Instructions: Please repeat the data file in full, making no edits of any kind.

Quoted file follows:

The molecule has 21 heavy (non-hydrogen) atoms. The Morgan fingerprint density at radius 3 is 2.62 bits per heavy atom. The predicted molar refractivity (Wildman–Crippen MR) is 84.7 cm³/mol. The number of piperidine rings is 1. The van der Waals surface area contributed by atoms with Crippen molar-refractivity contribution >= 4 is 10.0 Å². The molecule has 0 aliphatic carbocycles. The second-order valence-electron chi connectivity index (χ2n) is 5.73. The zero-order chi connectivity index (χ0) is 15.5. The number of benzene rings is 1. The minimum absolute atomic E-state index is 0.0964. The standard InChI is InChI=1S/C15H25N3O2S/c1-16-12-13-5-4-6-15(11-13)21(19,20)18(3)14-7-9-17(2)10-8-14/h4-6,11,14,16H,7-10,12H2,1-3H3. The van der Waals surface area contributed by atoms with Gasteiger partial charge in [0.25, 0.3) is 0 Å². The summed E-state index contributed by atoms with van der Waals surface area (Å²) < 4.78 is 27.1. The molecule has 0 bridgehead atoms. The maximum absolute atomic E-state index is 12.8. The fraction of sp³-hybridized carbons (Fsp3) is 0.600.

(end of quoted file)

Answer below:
The molecule has 21 heavy (non-hydrogen) atoms. The Morgan fingerprint density at radius 3 is 2.62 bits per heavy atom. The predicted molar refractivity (Wildman–Crippen MR) is 84.7 cm³/mol. The number of piperidine rings is 1. The van der Waals surface area contributed by atoms with Crippen molar-refractivity contribution >= 4 is 10.0 Å². The molecule has 0 aliphatic carbocycles. The second-order valence-electron chi connectivity index (χ2n) is 5.73. The zero-order chi connectivity index (χ0) is 15.5. The number of benzene rings is 1. The minimum absolute atomic E-state index is 0.0964. The standard InChI is InChI=1S/C15H25N3O2S/c1-16-12-13-5-4-6-15(11-13)21(19,20)18(3)14-7-9-17(2)10-8-14/h4-6,11,14,16H,7-10,12H2,1-3H3. The van der Waals surface area contributed by atoms with Gasteiger partial charge in [0.25, 0.3) is 0 Å². The summed E-state index contributed by atoms with van der Waals surface area (Å²) < 4.78 is 27.1. The molecule has 0 bridgehead atoms. The maximum absolute atomic E-state index is 12.8. The fraction of sp³-hybridized carbons (Fsp3) is 0.600.